Constitution Bench 370 decision

The Supreme Court of India has finally delivered its judgement on the abrogation of Articles 370 and 35A of the Constitution of India. Much to the chagrin of the Opposition parties including the Congress, NC, PDP and the AIMIM among others and the Left Liberal cabal asking for the restoration of the Articles, the court has ruled that the abrogation was constitutionally valid and the processes followed had no legal or technical flaws.

The landmark verdict affirmed the revocation of the special status previously held by Jammu and Kashmir under Article 370 of the Indian Constitution.  

The court also ruled that the state of Jammu and Kashmir did not possess sovereignty, which was always India’s domain as a sovereign nation. The verdict also stated that the requirement of state government’s consent was validly met in the process while it was under the president’s rule.

The court also confirmed its view that the Article 370 was in fact only ‘temporary’ in nature.

The only relief, if it can be seen as relief, to those Opposing the abrogation, given by the court is that the government has been asked to hold elections in the state by September 30, 2024, subject to certain conditions of course and restore the status of statehood as soon as possible.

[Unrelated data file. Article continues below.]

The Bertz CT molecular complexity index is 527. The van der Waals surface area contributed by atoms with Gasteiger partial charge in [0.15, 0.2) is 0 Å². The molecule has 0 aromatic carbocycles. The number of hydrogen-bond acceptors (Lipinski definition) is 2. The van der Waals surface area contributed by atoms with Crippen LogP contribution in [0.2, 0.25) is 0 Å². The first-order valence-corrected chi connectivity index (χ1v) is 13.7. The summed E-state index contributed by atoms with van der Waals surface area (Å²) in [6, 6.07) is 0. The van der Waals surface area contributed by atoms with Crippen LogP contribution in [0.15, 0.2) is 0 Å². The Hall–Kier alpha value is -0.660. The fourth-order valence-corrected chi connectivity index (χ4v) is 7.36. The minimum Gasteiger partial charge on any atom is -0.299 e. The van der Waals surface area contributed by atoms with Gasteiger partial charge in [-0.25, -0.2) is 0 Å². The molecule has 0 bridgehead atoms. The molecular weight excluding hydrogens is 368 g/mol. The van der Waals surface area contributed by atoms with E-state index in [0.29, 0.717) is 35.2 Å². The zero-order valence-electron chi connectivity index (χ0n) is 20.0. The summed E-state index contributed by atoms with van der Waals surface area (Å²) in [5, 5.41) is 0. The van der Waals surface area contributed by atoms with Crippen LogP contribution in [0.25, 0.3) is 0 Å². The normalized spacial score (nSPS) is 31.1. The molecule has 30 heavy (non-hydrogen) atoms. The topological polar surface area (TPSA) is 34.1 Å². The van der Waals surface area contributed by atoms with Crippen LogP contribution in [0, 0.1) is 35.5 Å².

The verdict was delivered by a five-judge Constitution bench presided over by Chief Justice of India DY Chandrachud and comprising Justices SK Kaul, Sanjeev Khanna, BR Gavai, and Surya Kant.

Key takeaways from the Article 370 Supreme Court verdict:

Absence of sovereignty in Jammu and Kashmir did not retain sovereignty after its accession by India: 
The court said the state of Jammu and Kashmir surrendered its sovereignty to India upon joining the Union of India. It highlighted the absence of any reference to sovereignty in the J&K Constitution. Calling it asymmetric federalism, the court said Articles 1 and 370 of the Indian Constitution substantiated J&K’s integration with India.

Article 370 – Temporary: Putting all future controversies and challenges to rest, the court has ruled that the Article 370 was a transitory provision, expressing its considered view that its revocation didn’t hinge on the J&K Constituent Assembly’s recommendations.

No requirement for State Government’s concurrence: The court has held that the President’s decision on special circumstances under Article 370 couldn’t be challenged. It also validated the application of the entire Indian Constitution to J&K through Article 370(1)(d) in one go, bypassing the need for the State government’s concurrence.

Non-adjudication of J&K Reorganization Act 2019 validity: The court upheld the reorganization of Ladakh into a UT but did not rule on the J&K reorganization into Union Territories’. The court took that position on the Solicitor General’s submission that the status of the UT for J&K was only temporary.

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